- Author: Kathy Keatley Garvey
It's a joy to see the anise swallowtail (Papilio zelicaon) fluttering around in community gardens, bee gardens and parks.
Last weekend in a Benicia community garden, we spotted this sunny butterfly, as identified by Art Shapiro, distinguished professor of evolution and ecology at UC Davis, who monitors Central California butterflies and posts information on his website, Art's Butterfly World.
Its distinctive yellow, blue and blue colors remind us of the Western tiger swallowtail (Papilio rutulus).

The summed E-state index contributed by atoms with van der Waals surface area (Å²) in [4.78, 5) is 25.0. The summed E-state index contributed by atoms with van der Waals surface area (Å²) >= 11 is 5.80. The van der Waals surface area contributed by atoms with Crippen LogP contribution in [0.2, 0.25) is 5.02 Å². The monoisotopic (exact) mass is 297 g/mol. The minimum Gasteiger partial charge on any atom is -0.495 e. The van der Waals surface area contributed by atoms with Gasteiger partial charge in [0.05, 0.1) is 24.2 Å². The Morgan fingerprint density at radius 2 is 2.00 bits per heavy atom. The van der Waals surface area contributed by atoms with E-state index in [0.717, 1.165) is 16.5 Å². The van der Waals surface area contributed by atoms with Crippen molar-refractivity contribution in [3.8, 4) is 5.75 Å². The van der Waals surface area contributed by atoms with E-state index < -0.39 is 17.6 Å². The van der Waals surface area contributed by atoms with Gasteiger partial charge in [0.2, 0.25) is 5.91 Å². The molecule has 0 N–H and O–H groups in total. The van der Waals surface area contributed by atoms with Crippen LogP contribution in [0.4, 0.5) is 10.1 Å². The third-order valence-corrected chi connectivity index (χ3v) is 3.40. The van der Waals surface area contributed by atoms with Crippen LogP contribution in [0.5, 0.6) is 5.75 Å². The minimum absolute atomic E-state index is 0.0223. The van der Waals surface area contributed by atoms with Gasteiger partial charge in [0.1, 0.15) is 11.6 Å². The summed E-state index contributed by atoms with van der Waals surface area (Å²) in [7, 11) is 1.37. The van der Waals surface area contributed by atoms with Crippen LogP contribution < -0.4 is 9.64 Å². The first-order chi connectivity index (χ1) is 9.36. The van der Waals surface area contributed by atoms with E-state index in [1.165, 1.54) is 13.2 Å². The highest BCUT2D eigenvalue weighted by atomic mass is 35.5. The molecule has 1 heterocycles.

Unlike the Western tiger swallowtail, however, the anise swallowtail has large patches of black on the front portion of its forewing.
You'll see the anise swallowtail around its host plant, anise, Foeniculum vulgare, a weed with a licorice scent. Anise swallowtails breed on the anise and poison hemlock, Conium maculatum, Shapiro says.
Last weekend in Benicia, the anise swallowtail took an interest in wild radish.
Check out the beautiful photos of the anise swallowtail on BugGuide.net, which says it was first described in 1852 by Hippolyte Lucas as Papilio zelicaon. That was during California's Gold Rush Days and a year later, in 1853, settlers introduced the European or Western honey bee to California.